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Dec. 7, 2010, 11 a.m.

Shhhhh! A Nieman conference on secrecy in journalism

You could argue that journalism is defined by its relationship with secrets. Not just Deep Throat meet-me-in-the-parking-garage secrets: the everyday secrets, the leaker whose identity gets protected, the “you didn’t hear this from me” tip after the meeting, the nugget of information someone wants protected and a reporter wants splashed above the fold. At its best, journalism takes facts known only to a few and shares them with the world; along the path to exposing those secrets, though, there are lots of other collateral secrets created, the sawdust of reporting.

But secrets don’t get kept in quite the same way in an Internet age. If that wasn’t clear before WikiLeaks told us all about Qadhafi’s buxom Ukrainian nurse, it’s clear now; Julian Assange has brought a Bond-like immediacy to the questions.

So I’m very happy to say that the Nieman Foundation is, next week, holding a special one-day conference on the subject of secrecy in journalism. It’ll be next Thursday, Dec. 16, here at Lippmann House in Cambridge. And there’s still room if you’d like to attend — RSVPs required.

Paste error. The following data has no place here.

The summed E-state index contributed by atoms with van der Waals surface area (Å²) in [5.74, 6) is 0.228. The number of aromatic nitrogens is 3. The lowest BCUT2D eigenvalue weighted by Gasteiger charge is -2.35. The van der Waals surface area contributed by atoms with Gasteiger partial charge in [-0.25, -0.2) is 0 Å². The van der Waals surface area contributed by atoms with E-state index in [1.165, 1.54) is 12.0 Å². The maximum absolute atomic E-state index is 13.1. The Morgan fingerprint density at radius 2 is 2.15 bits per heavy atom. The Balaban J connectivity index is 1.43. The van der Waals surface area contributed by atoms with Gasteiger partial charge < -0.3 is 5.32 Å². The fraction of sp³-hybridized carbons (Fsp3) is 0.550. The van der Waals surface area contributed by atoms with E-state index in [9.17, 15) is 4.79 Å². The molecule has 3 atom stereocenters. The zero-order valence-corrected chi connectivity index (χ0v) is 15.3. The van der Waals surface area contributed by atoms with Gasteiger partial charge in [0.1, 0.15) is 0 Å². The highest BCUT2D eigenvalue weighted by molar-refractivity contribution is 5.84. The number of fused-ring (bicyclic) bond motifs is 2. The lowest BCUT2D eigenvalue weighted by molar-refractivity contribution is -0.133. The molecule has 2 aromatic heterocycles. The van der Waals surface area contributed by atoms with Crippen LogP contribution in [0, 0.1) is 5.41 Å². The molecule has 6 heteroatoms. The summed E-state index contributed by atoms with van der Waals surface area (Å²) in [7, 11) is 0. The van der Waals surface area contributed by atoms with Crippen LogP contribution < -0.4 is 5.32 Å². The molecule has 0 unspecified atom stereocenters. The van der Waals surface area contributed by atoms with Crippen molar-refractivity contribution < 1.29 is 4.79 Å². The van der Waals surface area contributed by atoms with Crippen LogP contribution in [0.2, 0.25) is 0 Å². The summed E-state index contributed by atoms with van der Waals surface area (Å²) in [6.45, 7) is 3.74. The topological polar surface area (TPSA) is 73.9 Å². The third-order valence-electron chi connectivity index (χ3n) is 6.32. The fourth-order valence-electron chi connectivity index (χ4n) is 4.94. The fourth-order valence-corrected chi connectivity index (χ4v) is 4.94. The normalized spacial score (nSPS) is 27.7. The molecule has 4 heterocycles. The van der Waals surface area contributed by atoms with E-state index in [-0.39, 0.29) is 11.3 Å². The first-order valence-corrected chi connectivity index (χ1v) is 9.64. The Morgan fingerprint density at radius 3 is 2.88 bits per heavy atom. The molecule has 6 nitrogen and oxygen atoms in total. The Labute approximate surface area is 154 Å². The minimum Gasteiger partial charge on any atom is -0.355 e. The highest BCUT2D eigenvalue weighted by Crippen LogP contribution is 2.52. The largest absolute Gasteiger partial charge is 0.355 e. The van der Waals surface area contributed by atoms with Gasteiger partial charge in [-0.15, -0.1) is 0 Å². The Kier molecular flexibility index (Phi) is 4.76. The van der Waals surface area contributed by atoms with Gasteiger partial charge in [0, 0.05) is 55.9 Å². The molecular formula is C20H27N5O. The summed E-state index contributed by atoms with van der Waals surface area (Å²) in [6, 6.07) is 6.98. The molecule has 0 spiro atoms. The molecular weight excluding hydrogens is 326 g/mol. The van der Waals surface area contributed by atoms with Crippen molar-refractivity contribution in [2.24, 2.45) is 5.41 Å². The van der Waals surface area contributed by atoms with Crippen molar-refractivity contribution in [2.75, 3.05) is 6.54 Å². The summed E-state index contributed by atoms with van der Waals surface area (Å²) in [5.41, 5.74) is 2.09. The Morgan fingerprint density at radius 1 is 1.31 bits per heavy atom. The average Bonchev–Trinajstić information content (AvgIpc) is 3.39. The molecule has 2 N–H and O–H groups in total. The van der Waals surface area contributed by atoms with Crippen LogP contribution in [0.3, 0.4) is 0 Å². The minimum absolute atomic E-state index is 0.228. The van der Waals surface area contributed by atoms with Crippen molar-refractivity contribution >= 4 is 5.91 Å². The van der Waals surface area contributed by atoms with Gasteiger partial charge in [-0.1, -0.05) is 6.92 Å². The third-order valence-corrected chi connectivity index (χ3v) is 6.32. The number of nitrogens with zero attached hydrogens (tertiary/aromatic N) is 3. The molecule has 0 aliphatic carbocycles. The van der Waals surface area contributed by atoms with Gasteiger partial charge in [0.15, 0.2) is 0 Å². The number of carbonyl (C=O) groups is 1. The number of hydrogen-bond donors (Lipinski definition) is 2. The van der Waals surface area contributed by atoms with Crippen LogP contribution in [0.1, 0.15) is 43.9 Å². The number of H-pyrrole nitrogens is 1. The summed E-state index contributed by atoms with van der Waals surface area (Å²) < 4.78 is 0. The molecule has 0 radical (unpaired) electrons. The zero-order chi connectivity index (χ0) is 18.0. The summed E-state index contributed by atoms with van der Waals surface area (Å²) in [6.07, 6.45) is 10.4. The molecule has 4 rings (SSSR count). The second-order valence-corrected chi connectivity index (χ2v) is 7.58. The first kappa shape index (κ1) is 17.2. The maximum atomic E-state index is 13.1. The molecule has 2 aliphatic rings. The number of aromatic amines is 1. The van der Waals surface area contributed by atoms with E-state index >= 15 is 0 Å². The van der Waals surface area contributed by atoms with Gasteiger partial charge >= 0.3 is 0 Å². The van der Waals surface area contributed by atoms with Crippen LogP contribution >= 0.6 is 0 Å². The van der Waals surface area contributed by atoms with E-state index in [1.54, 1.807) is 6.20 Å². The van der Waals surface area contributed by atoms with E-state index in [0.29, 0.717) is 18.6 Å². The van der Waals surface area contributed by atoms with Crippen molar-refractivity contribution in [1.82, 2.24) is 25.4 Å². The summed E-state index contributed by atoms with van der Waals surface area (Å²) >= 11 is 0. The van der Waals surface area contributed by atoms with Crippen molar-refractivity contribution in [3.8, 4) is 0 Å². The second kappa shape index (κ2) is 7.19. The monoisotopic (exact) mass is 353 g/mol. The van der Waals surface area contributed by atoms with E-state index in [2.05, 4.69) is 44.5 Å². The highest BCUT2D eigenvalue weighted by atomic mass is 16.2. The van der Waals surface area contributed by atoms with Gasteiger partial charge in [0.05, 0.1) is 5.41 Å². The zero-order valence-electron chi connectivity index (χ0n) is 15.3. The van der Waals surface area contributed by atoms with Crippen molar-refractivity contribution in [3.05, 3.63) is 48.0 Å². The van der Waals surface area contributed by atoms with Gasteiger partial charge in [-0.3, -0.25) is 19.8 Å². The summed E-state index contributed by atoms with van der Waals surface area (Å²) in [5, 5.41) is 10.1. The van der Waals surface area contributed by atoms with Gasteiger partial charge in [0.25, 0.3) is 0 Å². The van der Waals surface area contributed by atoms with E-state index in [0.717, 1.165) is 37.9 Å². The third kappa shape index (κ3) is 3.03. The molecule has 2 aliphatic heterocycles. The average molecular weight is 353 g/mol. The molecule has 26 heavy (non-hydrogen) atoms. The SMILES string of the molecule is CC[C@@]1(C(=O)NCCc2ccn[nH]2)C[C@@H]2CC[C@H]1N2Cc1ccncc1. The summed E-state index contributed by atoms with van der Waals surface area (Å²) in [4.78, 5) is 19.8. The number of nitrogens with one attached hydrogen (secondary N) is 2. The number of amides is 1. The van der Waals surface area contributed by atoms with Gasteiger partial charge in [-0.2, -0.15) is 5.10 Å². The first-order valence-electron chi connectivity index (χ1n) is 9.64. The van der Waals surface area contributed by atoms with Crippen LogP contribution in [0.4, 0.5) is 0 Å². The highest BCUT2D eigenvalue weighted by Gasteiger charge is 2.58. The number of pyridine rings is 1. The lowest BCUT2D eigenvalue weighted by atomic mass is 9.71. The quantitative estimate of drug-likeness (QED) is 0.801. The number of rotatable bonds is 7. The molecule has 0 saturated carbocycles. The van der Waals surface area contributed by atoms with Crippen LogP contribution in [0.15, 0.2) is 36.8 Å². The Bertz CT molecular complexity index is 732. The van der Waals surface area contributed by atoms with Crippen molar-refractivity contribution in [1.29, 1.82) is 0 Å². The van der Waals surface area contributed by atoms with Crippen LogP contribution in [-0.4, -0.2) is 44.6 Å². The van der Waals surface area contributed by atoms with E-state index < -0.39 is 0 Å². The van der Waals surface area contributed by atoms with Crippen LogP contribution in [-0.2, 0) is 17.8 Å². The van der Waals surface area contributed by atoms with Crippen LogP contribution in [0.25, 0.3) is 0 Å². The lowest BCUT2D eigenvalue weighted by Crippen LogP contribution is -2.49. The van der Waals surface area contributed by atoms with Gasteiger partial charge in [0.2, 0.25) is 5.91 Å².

There’s lots of good stuff on the schedule, but among the highlights I’ll be most looking forward to are:

— New York Times editor Bill Keller talking about his paper’s experience with WikiLeaks and policies on secrecy and national security

— Washington Post veteran reporter Walter Pincus on a panel on the new role of gatekeepers in an age of Internet-enabled transparency

— The Times’ Aron Pilhofer, Sunlight’s Ellen Miller, and others discussing the new possibilities of data to make transparency more accessible

You can see the full list of speakers — which also includes AP’s Kathleen Carroll, Knight News Challenge winner Teru Kuwayama, and the New England Center for Investigative Reporting’s Maggie Mulvihillhere.

If you can’t make it to Cambridge, we’ll have a full report on the conference here at the Lab shortly afterward, including summaries of the speakers and video. On the day of, watch the hashtag #niemanleaks for the ongoing conversation.

Photo by Monika Bargmann used under a Creative Commons license.

POSTED     Dec. 7, 2010, 11 a.m.
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